SGA Begins Its Year with First Senate Meeting

“The SGA Senate officially met for the first time of the academic year on Monday, October 2nd” Courtesy of SGA Facebook Page

By Jimmy Cassidy

Catholic’s Student Government Association (SGA) held its first Senate meeting of the year on Monday, October 2nd in the Great Room of the Pryzbyla Center. The newly-elected 2017-2018 senators were officially sworn into office, and the first rounds of proposed legislation were offered and debated. Three resolutions were voted on and passed, and five committee chairs were elected in the session.

SGA’s Senate is made up of two senators from each class and two senators from each academic school. The SGA Vice President, Jon Paul Weiss, serves as the presiding officer of all Senate sessions. There are also five standing committees in the Senate: Rules and Administration, Academic Affairs, University Services, Student Resources, and Campus Life. Each committee is responsible for a particular area of expertise. The committee chairs were elected by the Senate body at this first session. Senators Weston Kirby, Aaron Mackisey, Jimmy Harrington, Cavan Hagerty, and John Connolly were elected for these chair positions.

The first piece of legislation sponsored came from Arts & Sciences Senator Cavan Hagerty and it dealt with the proposed WMATA U-Pass program. This program intended to provide Catholic students with unlimited metro and WMATA bus ridership for a fee added onto tuition, hopefully saving students money annually. This was worked on over the past year in the senate, and was set to be voted on in a student referendum this fall. Due to an “extreme” lack of communication on the behalf of WMATA in terms of specific pricing and program details, the referendum was repealed to wait for further information.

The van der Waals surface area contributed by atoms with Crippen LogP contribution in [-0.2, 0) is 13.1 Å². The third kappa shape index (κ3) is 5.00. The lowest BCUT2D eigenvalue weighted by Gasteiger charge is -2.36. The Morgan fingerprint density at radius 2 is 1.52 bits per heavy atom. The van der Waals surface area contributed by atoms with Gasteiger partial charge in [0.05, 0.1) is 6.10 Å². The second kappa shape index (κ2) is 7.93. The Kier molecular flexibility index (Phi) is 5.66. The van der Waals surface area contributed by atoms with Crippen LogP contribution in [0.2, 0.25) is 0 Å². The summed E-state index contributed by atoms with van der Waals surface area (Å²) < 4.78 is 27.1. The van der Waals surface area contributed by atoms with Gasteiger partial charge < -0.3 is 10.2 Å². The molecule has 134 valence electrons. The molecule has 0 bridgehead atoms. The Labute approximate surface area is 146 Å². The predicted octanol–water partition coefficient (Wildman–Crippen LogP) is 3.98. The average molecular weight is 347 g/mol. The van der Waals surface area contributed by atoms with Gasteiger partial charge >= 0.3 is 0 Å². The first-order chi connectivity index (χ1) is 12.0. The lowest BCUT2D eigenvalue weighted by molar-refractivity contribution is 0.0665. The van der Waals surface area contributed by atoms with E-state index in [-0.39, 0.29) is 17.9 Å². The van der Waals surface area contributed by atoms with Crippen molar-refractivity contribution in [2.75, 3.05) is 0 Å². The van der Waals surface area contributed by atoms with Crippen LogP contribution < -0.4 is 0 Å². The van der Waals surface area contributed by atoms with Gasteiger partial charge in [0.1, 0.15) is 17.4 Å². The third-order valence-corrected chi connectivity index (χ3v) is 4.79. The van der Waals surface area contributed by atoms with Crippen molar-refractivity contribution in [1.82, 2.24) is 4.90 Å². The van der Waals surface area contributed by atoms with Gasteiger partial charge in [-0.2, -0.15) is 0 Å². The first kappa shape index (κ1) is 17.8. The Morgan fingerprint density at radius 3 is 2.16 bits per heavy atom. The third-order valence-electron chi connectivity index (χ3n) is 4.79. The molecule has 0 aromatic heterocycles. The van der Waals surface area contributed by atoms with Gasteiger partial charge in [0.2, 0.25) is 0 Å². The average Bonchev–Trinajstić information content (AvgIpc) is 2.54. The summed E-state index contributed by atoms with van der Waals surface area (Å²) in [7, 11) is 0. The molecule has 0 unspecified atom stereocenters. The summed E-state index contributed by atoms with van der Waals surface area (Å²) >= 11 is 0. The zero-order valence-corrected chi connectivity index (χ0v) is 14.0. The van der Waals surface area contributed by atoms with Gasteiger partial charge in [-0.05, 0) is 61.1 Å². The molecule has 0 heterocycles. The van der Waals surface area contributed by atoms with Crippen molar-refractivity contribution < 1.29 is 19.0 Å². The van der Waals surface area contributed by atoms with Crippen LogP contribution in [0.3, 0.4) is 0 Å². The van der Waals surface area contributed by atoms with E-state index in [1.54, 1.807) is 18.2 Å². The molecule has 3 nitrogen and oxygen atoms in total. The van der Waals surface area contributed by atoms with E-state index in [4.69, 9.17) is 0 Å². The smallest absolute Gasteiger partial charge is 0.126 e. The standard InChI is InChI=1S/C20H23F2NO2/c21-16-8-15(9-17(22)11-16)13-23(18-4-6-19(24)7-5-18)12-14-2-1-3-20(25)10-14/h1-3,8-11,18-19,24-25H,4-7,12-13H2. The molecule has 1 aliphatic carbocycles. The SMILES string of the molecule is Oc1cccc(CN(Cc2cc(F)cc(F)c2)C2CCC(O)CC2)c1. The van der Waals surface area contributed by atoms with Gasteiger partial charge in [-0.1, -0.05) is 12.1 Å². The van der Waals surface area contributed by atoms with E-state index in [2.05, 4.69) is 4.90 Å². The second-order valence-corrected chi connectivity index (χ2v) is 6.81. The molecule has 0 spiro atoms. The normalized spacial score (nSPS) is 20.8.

Hagerty, who has worked on this initiative since last spring, expressed frustration in the breakdown in communication. “We decided it was best to cancel the vote at this time just because we don’t have the information on the future of the program that we would like to have to allow students to make an informed decision,” Hagerty said.

Hagerty noted that just because the vote has been cancelled does not mean the effort to make this program work has also finished.

“We will continue contacting and working with WMATA to gain more information and concrete numbers on program costs and implementation with the hope that we can bring a vote back to the student body in the future,” Hagerty said.

The other notable piece of proposed legislation came from Senator of the School of Music Aaron Mackisey. His resolution called for a general arts curriculum to be added to a student’s education requirements at Catholic. This resolution aims to increase funding for the arts as well as let every CUA student “develop their artistic side” through classes like music, dance, and photography.

Senator Mackisey says that the arts help students achieve an important goal at Catholic: discovering the truth.

“The arts inform both faith and reason,” Mackisey said. “They provide us an experience and outlook on the world that you simply cannot get from any other field of study.”

The resolution was passed by the senate’s vote and was also signed off on by the Student Body President, Brianna Howard. From there, it goes to the Academic Senate, Undergraduate Board, and Provost Abela to be reviewed further. Mackisey will work with Vice President Weiss to lobby the university administration for its implementation. The SGA website also has a legislation tracker that students can follow along with the status of proposals.

Junior Katie Troilo was encouraged by the first Senate meeting.

“After seeing the first session of the senate I feel a new excitement about our student government. I am really looking forward to seeing all the positive things they get done for the student body this year!” Troilo said.

The next SGA Senate meeting is set to take place on Monday, October 16th at 8 PM in Great Room B in the Pryzbyla. The session is open to the university community to attend.

Duane Paul Murphy contributed to the reporting of this story. 

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